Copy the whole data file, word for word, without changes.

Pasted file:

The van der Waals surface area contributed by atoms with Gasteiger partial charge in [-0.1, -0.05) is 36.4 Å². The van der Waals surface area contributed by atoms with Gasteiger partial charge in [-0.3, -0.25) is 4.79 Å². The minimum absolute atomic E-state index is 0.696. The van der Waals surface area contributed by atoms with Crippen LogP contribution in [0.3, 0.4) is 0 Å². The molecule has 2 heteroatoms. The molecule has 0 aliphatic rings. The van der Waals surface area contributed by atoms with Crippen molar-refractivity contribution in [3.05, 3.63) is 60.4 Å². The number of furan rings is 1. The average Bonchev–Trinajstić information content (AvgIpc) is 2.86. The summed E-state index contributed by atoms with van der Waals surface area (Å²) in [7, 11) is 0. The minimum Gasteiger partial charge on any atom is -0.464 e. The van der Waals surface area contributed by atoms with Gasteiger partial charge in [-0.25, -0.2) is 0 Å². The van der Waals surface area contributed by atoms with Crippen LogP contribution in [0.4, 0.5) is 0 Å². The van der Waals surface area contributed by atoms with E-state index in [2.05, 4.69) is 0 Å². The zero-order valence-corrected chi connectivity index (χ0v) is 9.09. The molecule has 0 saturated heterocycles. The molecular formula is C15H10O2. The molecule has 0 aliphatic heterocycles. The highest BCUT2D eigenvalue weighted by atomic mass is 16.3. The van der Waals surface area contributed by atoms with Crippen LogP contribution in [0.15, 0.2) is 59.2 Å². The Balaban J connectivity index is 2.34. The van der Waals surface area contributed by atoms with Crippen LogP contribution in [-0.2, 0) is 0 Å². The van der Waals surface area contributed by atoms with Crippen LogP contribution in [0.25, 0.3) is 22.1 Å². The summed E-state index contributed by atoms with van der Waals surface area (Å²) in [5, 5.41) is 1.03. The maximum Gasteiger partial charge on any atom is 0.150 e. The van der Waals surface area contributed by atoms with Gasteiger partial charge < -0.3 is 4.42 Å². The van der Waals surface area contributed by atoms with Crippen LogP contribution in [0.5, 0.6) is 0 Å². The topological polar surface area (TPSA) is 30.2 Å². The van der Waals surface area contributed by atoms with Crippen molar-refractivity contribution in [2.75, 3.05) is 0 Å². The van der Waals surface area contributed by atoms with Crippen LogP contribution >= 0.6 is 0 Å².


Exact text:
The van der Waals surface area contributed by atoms with Gasteiger partial charge in [-0.1, -0.05) is 36.4 Å². The van der Waals surface area contributed by atoms with Gasteiger partial charge in [-0.3, -0.25) is 4.79 Å². The minimum absolute atomic E-state index is 0.696. The van der Waals surface area contributed by atoms with Crippen LogP contribution in [0.3, 0.4) is 0 Å². The molecule has 2 heteroatoms. The molecule has 0 aliphatic rings. The van der Waals surface area contributed by atoms with Crippen molar-refractivity contribution in [3.05, 3.63) is 60.4 Å². The number of furan rings is 1. The average Bonchev–Trinajstić information content (AvgIpc) is 2.86. The summed E-state index contributed by atoms with van der Waals surface area (Å²) in [7, 11) is 0. The minimum Gasteiger partial charge on any atom is -0.464 e. The van der Waals surface area contributed by atoms with Gasteiger partial charge in [-0.25, -0.2) is 0 Å². The van der Waals surface area contributed by atoms with Crippen LogP contribution in [0.4, 0.5) is 0 Å². The van der Waals surface area contributed by atoms with E-state index in [2.05, 4.69) is 0 Å². The zero-order valence-corrected chi connectivity index (χ0v) is 9.09. The molecule has 0 saturated heterocycles. The molecular formula is C15H10O2. The molecule has 0 aliphatic heterocycles. The highest BCUT2D eigenvalue weighted by atomic mass is 16.3. The van der Waals surface area contributed by atoms with Crippen LogP contribution in [0.15, 0.2) is 59.2 Å². The Balaban J connectivity index is 2.34. The van der Waals surface area contributed by atoms with Crippen LogP contribution in [-0.2, 0) is 0 Å². The van der Waals surface area contributed by atoms with Crippen LogP contribution in [0.25, 0.3) is 22.1 Å². The summed E-state index contributed by atoms with van der Waals surface area (Å²) in [5, 5.41) is 1.03. The maximum Gasteiger partial charge on any atom is 0.150 e. The van der Waals surface area contributed by atoms with Gasteiger partial charge < -0.3 is 4.42 Å². The van der Waals surface area contributed by atoms with Crippen LogP contribution in [0.5, 0.6) is 0 Å². The topological polar surface area (TPSA) is 30.2 Å². The van der Waals surface area contributed by atoms with Crippen molar-refractivity contribution in [2.75, 3.05) is 0 Å². The van der Waals surface area contributed by atoms with Crippen LogP contribution >= 0.6 is 0 Å².